LGVA will monitor any further proposals by SADC and will respond accordingly. 

UPDATE - January 2018

St Albans District Council have issued a consultation document regarding their new Local Plan.  At this stage they are seeking opinions on 'what can be built and where'.  Copies of the consultation document are available at the Village Hall and responses must be submitted to SADC no later than 21st February.  

UPDATE - April 2018

Representatives of LGVA met with the Crown Estate on 4thApril to be apprised of the present position. To summarise, nothing has really changed in recent months,  The Crown Estate produced their updated plan which has taken into account previous misgivings expressed by LGVA.  These include removal of all plans to develop areas to the south of Leverstock Green including, most recently, the area adjoining Greenacres.  LGVA was concerned that the development would have begun to surround our existing village rather than extending it in one direction as originally suggested.  (See yellow area on the map below).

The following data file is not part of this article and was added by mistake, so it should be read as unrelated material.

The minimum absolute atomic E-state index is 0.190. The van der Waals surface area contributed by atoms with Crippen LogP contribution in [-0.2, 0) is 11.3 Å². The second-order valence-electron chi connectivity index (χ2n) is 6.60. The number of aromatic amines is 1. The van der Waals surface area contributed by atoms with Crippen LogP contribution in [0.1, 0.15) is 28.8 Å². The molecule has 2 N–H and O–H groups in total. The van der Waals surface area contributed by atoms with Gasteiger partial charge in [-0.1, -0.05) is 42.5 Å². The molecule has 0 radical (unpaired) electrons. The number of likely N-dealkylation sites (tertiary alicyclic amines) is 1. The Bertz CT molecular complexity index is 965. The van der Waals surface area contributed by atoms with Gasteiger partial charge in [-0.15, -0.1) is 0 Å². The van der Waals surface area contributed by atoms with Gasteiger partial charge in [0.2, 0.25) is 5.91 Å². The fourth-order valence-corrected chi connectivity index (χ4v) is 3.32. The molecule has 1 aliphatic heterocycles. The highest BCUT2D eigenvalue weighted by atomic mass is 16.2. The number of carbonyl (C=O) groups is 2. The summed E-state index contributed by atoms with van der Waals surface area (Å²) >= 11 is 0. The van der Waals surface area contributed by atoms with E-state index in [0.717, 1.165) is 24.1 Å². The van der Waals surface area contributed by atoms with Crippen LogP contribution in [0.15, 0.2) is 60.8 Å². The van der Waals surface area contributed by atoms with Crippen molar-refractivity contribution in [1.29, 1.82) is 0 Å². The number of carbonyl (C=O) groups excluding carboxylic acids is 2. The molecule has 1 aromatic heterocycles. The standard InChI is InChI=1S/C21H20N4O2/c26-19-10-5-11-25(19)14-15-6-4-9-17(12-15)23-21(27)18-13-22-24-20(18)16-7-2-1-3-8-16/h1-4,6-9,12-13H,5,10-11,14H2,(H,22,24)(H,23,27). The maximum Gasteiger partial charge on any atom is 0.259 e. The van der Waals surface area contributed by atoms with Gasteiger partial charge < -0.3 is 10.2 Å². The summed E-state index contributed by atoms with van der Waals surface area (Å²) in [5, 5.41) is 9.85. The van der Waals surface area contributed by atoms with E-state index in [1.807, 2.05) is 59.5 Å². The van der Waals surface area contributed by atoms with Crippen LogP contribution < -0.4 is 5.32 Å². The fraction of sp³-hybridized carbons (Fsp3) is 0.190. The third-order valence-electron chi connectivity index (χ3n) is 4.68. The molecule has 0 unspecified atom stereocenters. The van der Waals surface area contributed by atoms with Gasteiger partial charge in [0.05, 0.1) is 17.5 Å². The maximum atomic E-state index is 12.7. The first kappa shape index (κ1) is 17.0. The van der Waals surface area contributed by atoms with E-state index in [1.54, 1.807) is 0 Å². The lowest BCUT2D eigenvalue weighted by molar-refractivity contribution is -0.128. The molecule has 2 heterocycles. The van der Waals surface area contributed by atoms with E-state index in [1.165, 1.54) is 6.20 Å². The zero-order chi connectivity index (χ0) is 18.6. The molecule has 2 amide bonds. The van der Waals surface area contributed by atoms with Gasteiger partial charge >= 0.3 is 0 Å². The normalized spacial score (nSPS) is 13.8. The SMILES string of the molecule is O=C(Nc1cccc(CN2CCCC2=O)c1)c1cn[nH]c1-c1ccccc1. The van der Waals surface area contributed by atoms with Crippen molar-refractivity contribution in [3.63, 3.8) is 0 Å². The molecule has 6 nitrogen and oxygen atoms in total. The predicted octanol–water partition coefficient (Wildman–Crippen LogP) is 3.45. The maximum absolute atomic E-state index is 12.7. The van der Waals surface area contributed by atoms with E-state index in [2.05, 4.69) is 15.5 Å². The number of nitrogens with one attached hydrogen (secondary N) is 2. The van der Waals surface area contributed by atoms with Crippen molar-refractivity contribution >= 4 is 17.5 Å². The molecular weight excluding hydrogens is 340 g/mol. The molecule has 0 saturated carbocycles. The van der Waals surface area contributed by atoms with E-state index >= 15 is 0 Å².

However, nothing can really progress until SADC submit their revised Strategic Local Plan which is anticipated in Autumn this year. Examination and approval would then be sought in early 2019 with the aim that the plan should be adopted by 2020. If this is the case it is likely that work on the development would start in 2022 at the earliest, with a view to completion by around 2030.  It must be understood that these dates are only initial forecasts.

A hurdle in the meantime is the government’s recent direction to councils to increase their housing targets.  SADC will take this into consideration in their new plan but it is not known whether it will affect the East Hemel development.  Any attempt by SADC to drop additional housing on us will be vigorously opposed by LGVA.